Show me the money: What the UAW got for GM workers in new contract
GM's 48,500 UAW members will get $5,000 "signing bonuses." This is money GM will pay the UAW's hourly auto workers in a lump sum instead of giving them cost of living (COLA) raises over the course of the four-year contract. That means they get a bonus that will siphoned as a one-time cost from company profits instead of a raise.
While that sounds like a lot of money, when you run the numbers you'll find out that it isn't. Not really. GM's $5,000 bonus payout comes to an average of $1,250 per year per UAW member, or about $25 a week for four years. It amounts to about a 2% increase in compensation for a veteran UAW worker who is paid about $30 an hour.
Most veteran union auto workers from GM and Ford Motor Co. make in the neighborhood of $60 per hour when taking into account their pay and benefits. Chrysler Group counterparts lag at $48 hourly, including benefits. That's a compensation gap of 20% between Chrysler and GM and Ford. Crain's Detroit Business estimates that a veteran GM auto worker earns $116,480 in annual wages and benefits.
Paying the bonus is a business decision for GM. Workers forsake hourly raises to get immediate financial gratification. The company is not being magnanimous just for fun. There is a true benefit to GM for paying up right now.
It makes sense for GM to pay one-time bonuses with no taxes being taken out instead of providing COLA raises because it gives the company tax advantages. At the same time, paying bonuses from profits instead of approving permanent wage increases depresses worker pay while not harming monthly cash flow. In the event of a layoff or dismissal, that means GM would have to pay a worker less severance pay and less in jobless benefits through the state unemployment office.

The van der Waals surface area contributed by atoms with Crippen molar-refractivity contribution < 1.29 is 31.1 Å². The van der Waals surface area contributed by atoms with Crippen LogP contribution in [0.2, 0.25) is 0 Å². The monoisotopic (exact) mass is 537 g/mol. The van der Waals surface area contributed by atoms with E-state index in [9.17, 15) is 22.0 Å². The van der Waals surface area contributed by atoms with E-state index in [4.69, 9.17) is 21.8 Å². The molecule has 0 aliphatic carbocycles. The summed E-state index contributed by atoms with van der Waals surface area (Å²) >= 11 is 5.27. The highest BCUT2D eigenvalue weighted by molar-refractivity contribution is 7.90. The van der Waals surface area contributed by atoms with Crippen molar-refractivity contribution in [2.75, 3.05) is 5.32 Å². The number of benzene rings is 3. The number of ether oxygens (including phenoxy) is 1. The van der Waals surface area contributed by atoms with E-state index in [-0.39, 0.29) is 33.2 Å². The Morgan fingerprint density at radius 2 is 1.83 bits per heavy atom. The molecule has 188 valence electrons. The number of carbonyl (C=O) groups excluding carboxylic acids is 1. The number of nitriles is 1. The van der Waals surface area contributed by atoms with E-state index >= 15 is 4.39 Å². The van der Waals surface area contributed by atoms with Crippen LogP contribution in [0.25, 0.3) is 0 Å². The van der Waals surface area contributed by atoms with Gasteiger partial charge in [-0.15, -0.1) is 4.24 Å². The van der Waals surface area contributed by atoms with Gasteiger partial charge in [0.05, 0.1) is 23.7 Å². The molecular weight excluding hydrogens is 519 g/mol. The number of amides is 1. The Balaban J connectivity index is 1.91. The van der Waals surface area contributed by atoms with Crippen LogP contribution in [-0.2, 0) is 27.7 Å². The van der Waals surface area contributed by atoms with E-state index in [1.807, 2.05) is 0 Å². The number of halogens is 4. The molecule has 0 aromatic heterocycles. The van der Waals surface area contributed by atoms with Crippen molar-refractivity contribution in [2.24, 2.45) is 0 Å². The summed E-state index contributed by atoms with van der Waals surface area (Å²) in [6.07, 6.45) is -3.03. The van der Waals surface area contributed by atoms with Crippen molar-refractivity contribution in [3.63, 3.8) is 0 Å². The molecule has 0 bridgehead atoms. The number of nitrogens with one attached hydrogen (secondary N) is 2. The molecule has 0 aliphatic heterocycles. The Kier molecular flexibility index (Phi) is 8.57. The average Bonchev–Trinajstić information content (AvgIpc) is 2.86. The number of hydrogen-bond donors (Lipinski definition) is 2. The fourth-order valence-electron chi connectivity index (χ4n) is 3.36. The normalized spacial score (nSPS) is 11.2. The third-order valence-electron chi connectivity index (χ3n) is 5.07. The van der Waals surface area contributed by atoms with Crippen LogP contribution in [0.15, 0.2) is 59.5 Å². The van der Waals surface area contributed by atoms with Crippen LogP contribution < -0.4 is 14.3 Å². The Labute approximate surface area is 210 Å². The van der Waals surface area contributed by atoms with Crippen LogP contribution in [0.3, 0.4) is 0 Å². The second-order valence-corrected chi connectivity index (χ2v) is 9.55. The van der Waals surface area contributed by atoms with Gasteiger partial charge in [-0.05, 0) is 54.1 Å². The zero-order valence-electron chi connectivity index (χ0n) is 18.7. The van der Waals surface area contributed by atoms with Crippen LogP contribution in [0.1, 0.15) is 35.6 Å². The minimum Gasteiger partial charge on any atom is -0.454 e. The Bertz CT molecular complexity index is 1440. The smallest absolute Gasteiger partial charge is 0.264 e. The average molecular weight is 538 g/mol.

The 2011 contract is expected to give newly hired and entry-level auto workers base pay raises of up to $3 per hour. That's almost 22% higher than the current rate of $14 per hour for new auto workers.
It sounds like a lot of money on paper, but veteran UAW colleagues are still getting almost twice as much money as the new people, even with the raises.
The move lets the UAW placate new people who will complain that they work just as hard or harder than highly paid veterans. The union can say they've fought to get the new people more money. At the same time, the union has been able with this deal to protect everyone's pensions while giving veterans security for their six-figure compensation, even if won't be growing exponentially, as it did during GM's salad days.